[Met Performance] CID:167470
Don Carlo {39} Metropolitan Opera House: 12/27/1954.

(Review)


Metropolitan Opera House
December 27, 1954
In Italian


DON CARLO {39}
Giuseppe Verdi--François Joseph Méry/Camille du Locle

Don Carlo...............Richard Tucker
Elizabeth of Valois.....Delia Rigal
Rodrigo.................Robert Merrill
Princess Eboli..........Blanche Thebom
Philip II...............Jerome Hines
Grand Inquisitor........Paul Schöffler
Celestial Voice.........Shakeh Vartenissian
Friar...................Louis Sgarro
Tebaldo.................Vilma Georgiou
Count of Lerma..........Charles Anthony
Countess of Aremberg....Natalie Kelepovska
Herald..................Gabor Carelli

Conductor...............Fritz Stiedry

Review signed R. A. E. in Musical America

With this performance, Delia Rigal returned to the role of Elizabeth of Valois, which she had recreated for the revival of "Don Carlo" in 1950 and in which she made her Metropolitan debut. Eleanor Steber was originally listed to sing the part, but became indisposed, and Miss Rigal replaced her at the last moment. Since she had sung it often, Miss Rigal knew her role thoroughly, but the unscheduled nature of her appearance probably accounted for a certain cautiousness in movement and singing that had not been characteristic of her performance in the past. Beyond that, the portrayal was as striking as ever, physically beautiful, royally tragic in demeanor. Miss Rigal has made notable strides in her vocalism, and her singing this night was almost consistently smooth, without any of the tones flying out of focus. Her phrasing had lost none of its spaciousness, and in her great last-act scene she sang with the nobility and emotion that is so stirring.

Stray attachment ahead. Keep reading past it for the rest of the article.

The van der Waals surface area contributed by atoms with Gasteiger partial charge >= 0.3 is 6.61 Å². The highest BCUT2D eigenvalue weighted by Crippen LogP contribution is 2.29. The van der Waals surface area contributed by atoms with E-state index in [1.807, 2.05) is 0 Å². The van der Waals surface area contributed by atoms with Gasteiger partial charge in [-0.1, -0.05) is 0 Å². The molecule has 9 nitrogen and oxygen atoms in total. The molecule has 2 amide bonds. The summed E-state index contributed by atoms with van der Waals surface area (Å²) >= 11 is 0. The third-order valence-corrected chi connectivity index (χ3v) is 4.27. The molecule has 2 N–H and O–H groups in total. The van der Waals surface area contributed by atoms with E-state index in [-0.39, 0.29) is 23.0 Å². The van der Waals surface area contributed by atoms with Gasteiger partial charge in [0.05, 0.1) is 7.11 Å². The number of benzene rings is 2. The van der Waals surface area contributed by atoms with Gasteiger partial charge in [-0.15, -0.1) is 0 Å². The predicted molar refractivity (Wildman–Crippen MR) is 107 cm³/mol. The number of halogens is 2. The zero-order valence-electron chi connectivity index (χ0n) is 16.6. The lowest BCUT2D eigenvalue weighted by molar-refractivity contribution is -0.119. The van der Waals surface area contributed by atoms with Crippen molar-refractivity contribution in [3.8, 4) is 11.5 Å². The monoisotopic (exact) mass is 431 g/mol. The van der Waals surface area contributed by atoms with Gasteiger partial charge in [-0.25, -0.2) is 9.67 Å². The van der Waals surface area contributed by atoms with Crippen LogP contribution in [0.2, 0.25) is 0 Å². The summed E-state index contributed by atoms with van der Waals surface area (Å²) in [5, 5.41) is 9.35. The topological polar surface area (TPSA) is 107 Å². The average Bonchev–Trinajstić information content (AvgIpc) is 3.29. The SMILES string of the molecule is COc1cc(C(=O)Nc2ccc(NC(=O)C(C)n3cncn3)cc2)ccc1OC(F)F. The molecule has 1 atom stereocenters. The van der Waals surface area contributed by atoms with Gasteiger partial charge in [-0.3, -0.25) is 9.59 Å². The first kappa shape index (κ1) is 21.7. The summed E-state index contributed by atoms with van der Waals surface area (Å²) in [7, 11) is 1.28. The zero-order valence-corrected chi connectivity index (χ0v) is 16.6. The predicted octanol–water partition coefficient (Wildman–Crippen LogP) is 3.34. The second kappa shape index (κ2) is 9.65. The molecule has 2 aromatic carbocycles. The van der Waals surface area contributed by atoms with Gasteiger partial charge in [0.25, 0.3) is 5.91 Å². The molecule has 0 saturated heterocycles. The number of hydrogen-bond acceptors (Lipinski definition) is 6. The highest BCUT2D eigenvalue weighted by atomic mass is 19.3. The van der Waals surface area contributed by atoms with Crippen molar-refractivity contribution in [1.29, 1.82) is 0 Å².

Jerome Hines sang his first Philip of the season. It is one of his best roles; his characterization has increased steadily in depth of understanding, and his beautiful voice is at its most resplendent in this music. His singing of "Ella giammai m'amo" had a deservedly enthusiastic reception.

Others in the cast were Richard Tucker (Carlo), Robert Merrill (Rodrigo), Paul Schoeffler (Grand Inquisitor), Louis Sgarro (Friar), Blanche Thebom (Eboli), and Villa Georgiou (Theobald). Fritz Stiedry's conducting had its customary thoughtfulness, and he built the scene before the cathedral into a more satisfactory climax than usual.



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